Sales at DisneyStore.com led the e-commerce revenue growth, according to the company’s earnings release, which adds, “Commerce revenue growth reflected an 89% increase over the prior-year quarter in the average number of orders per month, as well as an increase in average order size across [DIG's] commerce sites.”

Direct marketing (in other words, catalog) revenue, on the other hand, decreased 40% for the third quarter, to $16.9 million, and 20% for the first nine months, to $93.6 million, “resulting from planned reductions in catalog circulation, fewer product offerings, and lower catalog response rates due to changes in the company’s merchandising strategy and customer migration to [DIG's] online business,” the company stated.

With the house file for its 10-year-old print catalog down to 8 million and with only 750 items in the book compared with 2,000-plus available online, DIG is clearly counting on e-commerce for future succcess. So superb customer service and increased convenience at DisneyStore.com will be ever more important.

“It doesn’t matter how people touch our company – they expect quality and innovation,” Johnson says. “It’s no different at the site….At the end of day, when we add up all the revenue from the stores, the catalog, and the site, we have to end up with an incremental revenue increase, or the business model doesn’t work. If revenue doesn’t increase, our incremental costs are just overhead.”


Every fall I say, “This year I’m getting my Christmas shopping done early,” and every December I’m rushing around Manhattan or paying the hefty overnight-shipping fees to get all my gifts at the last minute. This year, I’m determined to change my ways.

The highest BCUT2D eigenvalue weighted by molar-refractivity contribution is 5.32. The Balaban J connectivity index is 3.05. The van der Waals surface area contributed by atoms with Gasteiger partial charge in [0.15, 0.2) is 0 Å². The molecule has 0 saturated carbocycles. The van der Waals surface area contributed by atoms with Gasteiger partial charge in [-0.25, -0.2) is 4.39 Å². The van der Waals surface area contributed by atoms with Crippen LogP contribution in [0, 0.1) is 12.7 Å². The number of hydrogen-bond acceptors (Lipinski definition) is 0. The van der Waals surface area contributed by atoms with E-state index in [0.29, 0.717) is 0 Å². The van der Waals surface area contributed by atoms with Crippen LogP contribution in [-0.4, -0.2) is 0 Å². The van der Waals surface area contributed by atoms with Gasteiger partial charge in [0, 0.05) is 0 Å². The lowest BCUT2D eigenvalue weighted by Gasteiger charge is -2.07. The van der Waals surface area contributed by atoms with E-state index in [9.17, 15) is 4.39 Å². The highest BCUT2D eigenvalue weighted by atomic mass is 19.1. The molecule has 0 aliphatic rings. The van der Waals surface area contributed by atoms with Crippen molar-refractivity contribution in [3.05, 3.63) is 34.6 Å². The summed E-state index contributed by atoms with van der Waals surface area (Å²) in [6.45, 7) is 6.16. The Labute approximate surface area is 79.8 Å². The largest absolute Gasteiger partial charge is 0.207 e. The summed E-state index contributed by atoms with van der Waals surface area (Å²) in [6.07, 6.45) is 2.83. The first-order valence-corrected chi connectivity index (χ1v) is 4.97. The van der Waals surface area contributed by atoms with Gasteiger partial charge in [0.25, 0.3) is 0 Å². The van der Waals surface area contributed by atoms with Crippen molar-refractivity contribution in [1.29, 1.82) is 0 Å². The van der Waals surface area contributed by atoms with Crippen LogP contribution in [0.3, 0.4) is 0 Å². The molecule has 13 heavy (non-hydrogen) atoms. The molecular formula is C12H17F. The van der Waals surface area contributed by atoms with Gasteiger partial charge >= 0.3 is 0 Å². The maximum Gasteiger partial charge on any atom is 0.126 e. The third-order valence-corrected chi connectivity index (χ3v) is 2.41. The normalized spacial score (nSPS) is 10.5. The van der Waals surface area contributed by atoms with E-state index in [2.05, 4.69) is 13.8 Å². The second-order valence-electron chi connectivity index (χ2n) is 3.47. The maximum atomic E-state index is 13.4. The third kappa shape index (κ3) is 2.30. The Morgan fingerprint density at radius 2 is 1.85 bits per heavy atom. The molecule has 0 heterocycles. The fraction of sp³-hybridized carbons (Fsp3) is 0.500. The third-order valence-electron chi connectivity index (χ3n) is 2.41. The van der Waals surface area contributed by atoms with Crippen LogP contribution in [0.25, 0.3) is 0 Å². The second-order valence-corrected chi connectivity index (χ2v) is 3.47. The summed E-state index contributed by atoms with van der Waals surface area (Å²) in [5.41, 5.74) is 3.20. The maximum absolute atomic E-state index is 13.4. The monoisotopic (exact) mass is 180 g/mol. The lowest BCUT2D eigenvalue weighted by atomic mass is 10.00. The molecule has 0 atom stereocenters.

So in September, when I saw that DisneyStore.com was offering free shipping on orders of more than $50, I thought I’d give the site a shot. My three-year-old niece, Annabel, adores Winnie-the-Pooh, so I started browsing through the site’s multitude of Pooh items and found the perfect gift: the Pooh Puppet Theater with four plush hand puppets – Pooh, Piglet, Tigger, and Eeyore. Click: Add to shopping cart. I’m such a good aunt!

I also selected some Pooh socks and one of my favorite old Kurt Russell movies, The Computer Wore Tennis Shoes. Hmm, maybe I’ll also get Annabel The Parent Trap. But will she be too confused by the double-trouble scenario? She’s bright, after all, but she is only three.

I review my order. The puppet theater is a drop-ship item that won’t go out for five to six weeks. My other items, which will ship within 48 hours, add up to less than $50. Will I still get free shipping?

Suddenly this early-shopping thing is turning into as big a chore as hopping on the subway. Are the movies age-appropriate? Will I have to pay for shipping? Should I just forget about it, abandon my cart, and make a mental note to try this again later when I have time to pick up the phone and call?